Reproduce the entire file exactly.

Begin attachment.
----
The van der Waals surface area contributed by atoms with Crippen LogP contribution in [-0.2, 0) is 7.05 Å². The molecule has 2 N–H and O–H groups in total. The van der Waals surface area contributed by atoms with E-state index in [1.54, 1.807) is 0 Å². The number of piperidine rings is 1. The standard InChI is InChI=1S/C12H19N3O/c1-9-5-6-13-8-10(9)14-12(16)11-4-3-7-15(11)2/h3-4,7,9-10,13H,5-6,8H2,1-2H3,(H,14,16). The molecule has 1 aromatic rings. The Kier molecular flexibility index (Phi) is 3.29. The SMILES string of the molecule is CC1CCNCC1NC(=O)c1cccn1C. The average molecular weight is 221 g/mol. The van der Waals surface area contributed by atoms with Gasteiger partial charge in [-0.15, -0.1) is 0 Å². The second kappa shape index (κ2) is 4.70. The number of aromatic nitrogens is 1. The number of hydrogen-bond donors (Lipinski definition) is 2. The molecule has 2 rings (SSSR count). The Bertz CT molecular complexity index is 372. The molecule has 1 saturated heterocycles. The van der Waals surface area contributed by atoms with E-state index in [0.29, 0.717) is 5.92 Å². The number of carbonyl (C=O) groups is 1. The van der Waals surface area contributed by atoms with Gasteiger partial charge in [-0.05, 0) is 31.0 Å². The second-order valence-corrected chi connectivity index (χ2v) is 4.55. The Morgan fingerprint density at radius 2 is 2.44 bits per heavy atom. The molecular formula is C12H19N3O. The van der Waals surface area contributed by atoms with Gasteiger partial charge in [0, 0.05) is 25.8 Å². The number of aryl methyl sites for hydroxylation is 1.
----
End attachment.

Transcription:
The van der Waals surface area contributed by atoms with Crippen LogP contribution in [-0.2, 0) is 7.05 Å². The molecule has 2 N–H and O–H groups in total. The van der Waals surface area contributed by atoms with E-state index in [1.54, 1.807) is 0 Å². The number of piperidine rings is 1. The standard InChI is InChI=1S/C12H19N3O/c1-9-5-6-13-8-10(9)14-12(16)11-4-3-7-15(11)2/h3-4,7,9-10,13H,5-6,8H2,1-2H3,(H,14,16). The molecule has 1 aromatic rings. The Kier molecular flexibility index (Phi) is 3.29. The SMILES string of the molecule is CC1CCNCC1NC(=O)c1cccn1C. The average molecular weight is 221 g/mol. The van der Waals surface area contributed by atoms with Gasteiger partial charge in [-0.15, -0.1) is 0 Å². The second kappa shape index (κ2) is 4.70. The number of aromatic nitrogens is 1. The number of hydrogen-bond donors (Lipinski definition) is 2. The molecule has 2 rings (SSSR count). The Bertz CT molecular complexity index is 372. The molecule has 1 saturated heterocycles. The van der Waals surface area contributed by atoms with E-state index in [0.29, 0.717) is 5.92 Å². The number of carbonyl (C=O) groups is 1. The van der Waals surface area contributed by atoms with Gasteiger partial charge in [-0.05, 0) is 31.0 Å². The second-order valence-corrected chi connectivity index (χ2v) is 4.55. The Morgan fingerprint density at radius 2 is 2.44 bits per heavy atom. The molecular formula is C12H19N3O. The van der Waals surface area contributed by atoms with Gasteiger partial charge in [0, 0.05) is 25.8 Å². The number of aryl methyl sites for hydroxylation is 1.